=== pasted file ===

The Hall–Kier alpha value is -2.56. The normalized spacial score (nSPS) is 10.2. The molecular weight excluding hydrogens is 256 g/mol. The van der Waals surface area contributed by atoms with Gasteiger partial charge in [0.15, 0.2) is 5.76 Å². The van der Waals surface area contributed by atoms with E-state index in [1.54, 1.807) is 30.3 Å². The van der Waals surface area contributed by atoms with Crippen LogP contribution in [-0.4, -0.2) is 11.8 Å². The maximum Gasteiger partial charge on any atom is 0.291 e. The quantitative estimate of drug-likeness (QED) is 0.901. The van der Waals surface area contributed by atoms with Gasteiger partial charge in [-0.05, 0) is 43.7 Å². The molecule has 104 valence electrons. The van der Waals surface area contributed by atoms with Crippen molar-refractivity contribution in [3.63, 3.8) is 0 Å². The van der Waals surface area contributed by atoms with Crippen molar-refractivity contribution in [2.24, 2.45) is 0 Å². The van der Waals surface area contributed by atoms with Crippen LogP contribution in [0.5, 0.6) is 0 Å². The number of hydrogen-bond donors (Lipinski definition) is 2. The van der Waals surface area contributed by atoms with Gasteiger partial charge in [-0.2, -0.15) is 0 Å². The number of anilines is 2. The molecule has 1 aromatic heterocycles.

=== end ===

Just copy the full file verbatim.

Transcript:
The Hall–Kier alpha value is -2.56. The normalized spacial score (nSPS) is 10.2. The molecular weight excluding hydrogens is 256 g/mol. The van der Waals surface area contributed by atoms with Gasteiger partial charge in [0.15, 0.2) is 5.76 Å². The van der Waals surface area contributed by atoms with E-state index in [1.54, 1.807) is 30.3 Å². The van der Waals surface area contributed by atoms with Crippen LogP contribution in [-0.4, -0.2) is 11.8 Å². The maximum Gasteiger partial charge on any atom is 0.291 e. The quantitative estimate of drug-likeness (QED) is 0.901. The van der Waals surface area contributed by atoms with Gasteiger partial charge in [-0.05, 0) is 43.7 Å². The molecule has 104 valence electrons. The van der Waals surface area contributed by atoms with Crippen molar-refractivity contribution in [3.63, 3.8) is 0 Å². The van der Waals surface area contributed by atoms with Crippen molar-refractivity contribution in [2.24, 2.45) is 0 Å². The van der Waals surface area contributed by atoms with Crippen LogP contribution in [0.5, 0.6) is 0 Å². The number of hydrogen-bond donors (Lipinski definition) is 2. The van der Waals surface area contributed by atoms with Gasteiger partial charge in [-0.2, -0.15) is 0 Å². The number of anilines is 2. The molecule has 1 aromatic heterocycles.